Re: “The Reformation: 500 years later” (In Focus, Oct. 30).
Your article on the Reformation was very informative. So many people were not aware of the abuses by the Church’s people in power at the time. I realize Martin Luther had many issues with his life, but he was right: We were selling indulgences.
I am sorry for all the people on both sides who were killed because of this problem.
I went to a Catholic school back when dinosaurs were here in the 1930s, and Sister said that Luther’s mother was going to become a Lutheran, but he told her his religion is easier to live in, but the Catholic religion was easier to die in. I really feel that we had some people in the higher positions of the Church who were not very nice people. I believe that Sister was right about that.
— Dolores M. Estrada, Howell, Michigan
One nation under God
Re: “Leaning on Mary” (Taking Note, Nov. 20).
I very much enjoyed Kathryn Jean Lopez’s editorial in the Nov. 20 issue.
Her mention of the death of Supreme Court Justice Antonin Scalia brought to my mind something that we should all try to emulate now, in the contentious aftermath of our national election.
I remember hearing about Justice Scalia’s close friendship with Justice Ruth Bader Ginsberg. Though they were each about as far apart as one can get in reference to interpreting the Constitution, they were still able to see each other as people, and they could cherish one another as God intended for us all.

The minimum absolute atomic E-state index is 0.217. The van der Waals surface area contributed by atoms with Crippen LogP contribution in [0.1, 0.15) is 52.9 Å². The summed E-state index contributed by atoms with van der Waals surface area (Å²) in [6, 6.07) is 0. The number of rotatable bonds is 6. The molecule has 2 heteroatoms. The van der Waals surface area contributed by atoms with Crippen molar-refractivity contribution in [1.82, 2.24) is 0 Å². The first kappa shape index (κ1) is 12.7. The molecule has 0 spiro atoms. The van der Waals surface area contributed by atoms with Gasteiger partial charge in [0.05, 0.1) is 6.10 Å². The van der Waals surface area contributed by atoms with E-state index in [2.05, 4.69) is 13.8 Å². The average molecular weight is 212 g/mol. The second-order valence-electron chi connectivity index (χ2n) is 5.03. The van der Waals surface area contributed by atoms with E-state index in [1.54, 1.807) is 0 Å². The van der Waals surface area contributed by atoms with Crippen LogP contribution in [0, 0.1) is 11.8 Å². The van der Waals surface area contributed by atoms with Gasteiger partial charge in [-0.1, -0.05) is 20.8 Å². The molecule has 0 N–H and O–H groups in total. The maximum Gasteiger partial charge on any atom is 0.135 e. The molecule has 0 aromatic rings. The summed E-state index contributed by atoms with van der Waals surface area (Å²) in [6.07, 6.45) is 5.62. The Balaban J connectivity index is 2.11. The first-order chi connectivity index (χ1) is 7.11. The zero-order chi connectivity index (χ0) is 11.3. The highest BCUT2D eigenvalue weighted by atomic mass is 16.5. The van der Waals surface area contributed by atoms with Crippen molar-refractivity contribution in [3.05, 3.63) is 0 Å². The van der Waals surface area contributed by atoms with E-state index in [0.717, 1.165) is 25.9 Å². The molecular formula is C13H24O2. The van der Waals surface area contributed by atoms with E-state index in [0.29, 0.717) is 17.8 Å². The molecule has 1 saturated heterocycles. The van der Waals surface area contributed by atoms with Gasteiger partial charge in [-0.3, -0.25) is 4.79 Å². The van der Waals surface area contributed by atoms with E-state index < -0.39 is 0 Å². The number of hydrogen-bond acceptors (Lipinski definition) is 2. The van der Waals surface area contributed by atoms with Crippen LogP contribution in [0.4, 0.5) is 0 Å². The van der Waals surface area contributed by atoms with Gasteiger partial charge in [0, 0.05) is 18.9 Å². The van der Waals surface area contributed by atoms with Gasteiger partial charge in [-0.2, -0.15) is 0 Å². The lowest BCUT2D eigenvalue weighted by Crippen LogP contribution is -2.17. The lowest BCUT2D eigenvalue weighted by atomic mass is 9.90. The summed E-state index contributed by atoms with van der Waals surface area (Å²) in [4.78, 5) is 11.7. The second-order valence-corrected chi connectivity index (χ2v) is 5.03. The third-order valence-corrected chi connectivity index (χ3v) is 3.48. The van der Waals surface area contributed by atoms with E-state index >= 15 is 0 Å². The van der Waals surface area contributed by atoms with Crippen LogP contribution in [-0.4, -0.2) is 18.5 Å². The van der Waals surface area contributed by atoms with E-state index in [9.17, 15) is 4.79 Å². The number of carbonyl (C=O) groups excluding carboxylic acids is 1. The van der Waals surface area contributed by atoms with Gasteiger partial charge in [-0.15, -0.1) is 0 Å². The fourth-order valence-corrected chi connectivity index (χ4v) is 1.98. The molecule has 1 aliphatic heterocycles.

Let us follow their example in this. We can differ politically and still, at the end of the day, recognize God’s image in each other.
— Michelle Kroupa, Howell, Michigan
U.S. must end abortions
Re: “We deserve better” (Taking Note, Oct. 9).
If we continue to see the legal killing of the unborn as of less importance than other issues or combinations of issues, we will have no future to sustain.
— Dorothy R. Mann, Dayton, Ohio
Sin of gluttony
Re: “Dignity at every size” (In Focus, Nov. 13).
I know my sin of gluttony is a form of suicide. A very tasty, very slow form of suicide, but suicide nonetheless. At age 46, all the signs are showing up — degenerating disks in my back causing severe sciatica, sleep apnea, breathing issues. I know what is wrong, but I am not sure what to do about it. Or how, since it’s bound up with an inexorable sense of despair in the world around me. Some people riot and protest, I eat.
— Theodore Seeber, via online comment